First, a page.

Liquidity pools

Goal: Add support for JB treasury tokens in secondary markets.

Current team: exekias (lead), jango


  • SharkDAO's SHARK token has been pooled with ETH on Sushiswap, you can see the analytics here. SharkDAO's Juicebox page was closed during this transition, with plans to reopen in the coming days.
  • Research is underway to provide a staking contract to projects where LP rewards can be distributed.


Goal: Give JB projects a place to sell digital goods (and physical?) which pipe percentages of revenue to any number of addresses and Juicebox treasuries.

  • Current team: nicholas (lead), jango, peri*


  • Researched how other protocols are doing split payments.
  • Finalized the user journeys that we're trying to solve.
  • Begun workshopping how the contracts should be architected.
  • Begun ideating on what the UX should be.


Goal: Plan out how we will make decisions together.

Current team: zheug (lead), unicornio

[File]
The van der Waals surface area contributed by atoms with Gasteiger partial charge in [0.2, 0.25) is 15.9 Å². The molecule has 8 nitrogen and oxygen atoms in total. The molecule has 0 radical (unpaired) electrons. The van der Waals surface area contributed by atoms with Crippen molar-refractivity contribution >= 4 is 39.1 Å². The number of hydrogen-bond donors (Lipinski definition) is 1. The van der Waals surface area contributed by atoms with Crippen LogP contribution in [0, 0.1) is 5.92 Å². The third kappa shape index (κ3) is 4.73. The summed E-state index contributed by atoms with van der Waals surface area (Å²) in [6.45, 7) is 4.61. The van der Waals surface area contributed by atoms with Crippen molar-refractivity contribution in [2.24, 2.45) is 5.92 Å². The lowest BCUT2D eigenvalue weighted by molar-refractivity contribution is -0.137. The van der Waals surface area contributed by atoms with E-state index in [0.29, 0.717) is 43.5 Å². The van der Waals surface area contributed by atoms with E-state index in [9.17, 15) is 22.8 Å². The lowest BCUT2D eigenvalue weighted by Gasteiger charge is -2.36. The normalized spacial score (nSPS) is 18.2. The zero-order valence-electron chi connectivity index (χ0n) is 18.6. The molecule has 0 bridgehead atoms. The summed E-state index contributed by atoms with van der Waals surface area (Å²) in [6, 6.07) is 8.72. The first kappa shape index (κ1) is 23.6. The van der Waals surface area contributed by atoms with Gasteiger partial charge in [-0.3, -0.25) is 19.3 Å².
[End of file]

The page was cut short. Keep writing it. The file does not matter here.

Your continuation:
• Created a process schema to follow when making proposals, voting on them, and conveying the decision on-chain.
  • Created a Coordinape page where we can experiment with reputation assignment.
  • Governance meetings are beginning to happen regularly on Tuesdays.

Protocol upgrades  

Goal: Evolve the protocol to be more useful and remove friction from the treasury management process.

Current team: jango (lead), exekias, peri, nicholas


  • A TerminalV2 contract is well underway. This update will allow projects to customize their treasury strategy entirely. Details tbd, implementation and ongoing tests can be found here.
  • TerminalV2 will patches an edge case bug found, mentioned earlier under  "Risk mitigation"